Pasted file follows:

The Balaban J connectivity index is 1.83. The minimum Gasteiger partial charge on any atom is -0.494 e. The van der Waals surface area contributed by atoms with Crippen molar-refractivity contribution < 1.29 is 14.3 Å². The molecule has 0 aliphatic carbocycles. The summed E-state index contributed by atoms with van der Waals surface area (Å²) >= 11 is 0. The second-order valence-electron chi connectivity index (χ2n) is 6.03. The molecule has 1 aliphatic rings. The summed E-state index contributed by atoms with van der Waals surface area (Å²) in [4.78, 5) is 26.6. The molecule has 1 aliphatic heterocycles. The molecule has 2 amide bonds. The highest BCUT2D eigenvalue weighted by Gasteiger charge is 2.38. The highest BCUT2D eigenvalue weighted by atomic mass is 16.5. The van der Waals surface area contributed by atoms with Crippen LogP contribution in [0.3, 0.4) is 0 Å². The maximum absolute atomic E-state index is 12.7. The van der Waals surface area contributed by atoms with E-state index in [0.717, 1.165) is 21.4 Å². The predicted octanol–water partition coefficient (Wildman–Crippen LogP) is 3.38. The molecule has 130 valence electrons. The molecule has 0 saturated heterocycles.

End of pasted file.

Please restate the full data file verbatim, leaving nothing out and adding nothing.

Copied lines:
The Balaban J connectivity index is 1.83. The minimum Gasteiger partial charge on any atom is -0.494 e. The van der Waals surface area contributed by atoms with Crippen molar-refractivity contribution < 1.29 is 14.3 Å². The molecule has 0 aliphatic carbocycles. The summed E-state index contributed by atoms with van der Waals surface area (Å²) >= 11 is 0. The second-order valence-electron chi connectivity index (χ2n) is 6.03. The molecule has 1 aliphatic rings. The summed E-state index contributed by atoms with van der Waals surface area (Å²) in [4.78, 5) is 26.6. The molecule has 1 aliphatic heterocycles. The molecule has 2 amide bonds. The highest BCUT2D eigenvalue weighted by Gasteiger charge is 2.38. The highest BCUT2D eigenvalue weighted by atomic mass is 16.5. The van der Waals surface area contributed by atoms with Crippen LogP contribution in [0.3, 0.4) is 0 Å². The maximum absolute atomic E-state index is 12.7. The van der Waals surface area contributed by atoms with E-state index in [0.717, 1.165) is 21.4 Å². The predicted octanol–water partition coefficient (Wildman–Crippen LogP) is 3.38. The molecule has 130 valence electrons. The molecule has 0 saturated heterocycles.